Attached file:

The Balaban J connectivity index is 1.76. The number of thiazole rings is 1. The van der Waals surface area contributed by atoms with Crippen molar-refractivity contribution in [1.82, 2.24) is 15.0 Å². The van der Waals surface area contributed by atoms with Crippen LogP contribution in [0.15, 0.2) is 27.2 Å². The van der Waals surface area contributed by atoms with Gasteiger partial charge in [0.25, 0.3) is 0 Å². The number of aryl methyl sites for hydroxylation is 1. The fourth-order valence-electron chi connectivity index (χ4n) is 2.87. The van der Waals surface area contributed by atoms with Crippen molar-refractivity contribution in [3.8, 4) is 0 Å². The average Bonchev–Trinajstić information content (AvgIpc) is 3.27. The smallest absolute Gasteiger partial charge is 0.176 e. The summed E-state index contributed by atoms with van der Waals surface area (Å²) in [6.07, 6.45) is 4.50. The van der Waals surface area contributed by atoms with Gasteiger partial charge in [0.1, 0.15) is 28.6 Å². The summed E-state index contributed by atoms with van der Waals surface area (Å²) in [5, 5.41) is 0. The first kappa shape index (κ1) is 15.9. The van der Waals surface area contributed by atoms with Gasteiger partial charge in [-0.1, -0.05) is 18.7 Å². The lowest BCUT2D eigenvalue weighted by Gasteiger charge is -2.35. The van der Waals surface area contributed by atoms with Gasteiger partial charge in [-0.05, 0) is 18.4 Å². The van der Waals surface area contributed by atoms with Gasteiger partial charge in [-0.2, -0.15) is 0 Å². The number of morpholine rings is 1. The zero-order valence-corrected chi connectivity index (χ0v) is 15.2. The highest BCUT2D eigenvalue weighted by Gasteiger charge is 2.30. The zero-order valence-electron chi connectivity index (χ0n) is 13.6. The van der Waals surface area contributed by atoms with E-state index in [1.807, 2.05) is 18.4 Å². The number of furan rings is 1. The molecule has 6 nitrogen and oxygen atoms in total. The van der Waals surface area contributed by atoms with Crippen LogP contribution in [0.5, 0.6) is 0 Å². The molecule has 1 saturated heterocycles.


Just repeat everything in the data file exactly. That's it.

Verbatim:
The Balaban J connectivity index is 1.76. The number of thiazole rings is 1. The van der Waals surface area contributed by atoms with Crippen molar-refractivity contribution in [1.82, 2.24) is 15.0 Å². The van der Waals surface area contributed by atoms with Crippen LogP contribution in [0.15, 0.2) is 27.2 Å². The van der Waals surface area contributed by atoms with Gasteiger partial charge in [0.25, 0.3) is 0 Å². The number of aryl methyl sites for hydroxylation is 1. The fourth-order valence-electron chi connectivity index (χ4n) is 2.87. The van der Waals surface area contributed by atoms with Crippen molar-refractivity contribution in [3.8, 4) is 0 Å². The average Bonchev–Trinajstić information content (AvgIpc) is 3.27. The smallest absolute Gasteiger partial charge is 0.176 e. The summed E-state index contributed by atoms with van der Waals surface area (Å²) in [6.07, 6.45) is 4.50. The van der Waals surface area contributed by atoms with Gasteiger partial charge in [0.1, 0.15) is 28.6 Å². The summed E-state index contributed by atoms with van der Waals surface area (Å²) in [5, 5.41) is 0. The first kappa shape index (κ1) is 15.9. The van der Waals surface area contributed by atoms with Gasteiger partial charge in [-0.1, -0.05) is 18.7 Å². The lowest BCUT2D eigenvalue weighted by Gasteiger charge is -2.35. The van der Waals surface area contributed by atoms with Gasteiger partial charge in [-0.05, 0) is 18.4 Å². The van der Waals surface area contributed by atoms with Gasteiger partial charge in [-0.2, -0.15) is 0 Å². The number of morpholine rings is 1. The zero-order valence-corrected chi connectivity index (χ0v) is 15.2. The highest BCUT2D eigenvalue weighted by Gasteiger charge is 2.30. The zero-order valence-electron chi connectivity index (χ0n) is 13.6. The van der Waals surface area contributed by atoms with E-state index in [1.807, 2.05) is 18.4 Å². The number of furan rings is 1. The molecule has 6 nitrogen and oxygen atoms in total. The van der Waals surface area contributed by atoms with Crippen LogP contribution in [0.5, 0.6) is 0 Å². The molecule has 1 saturated heterocycles.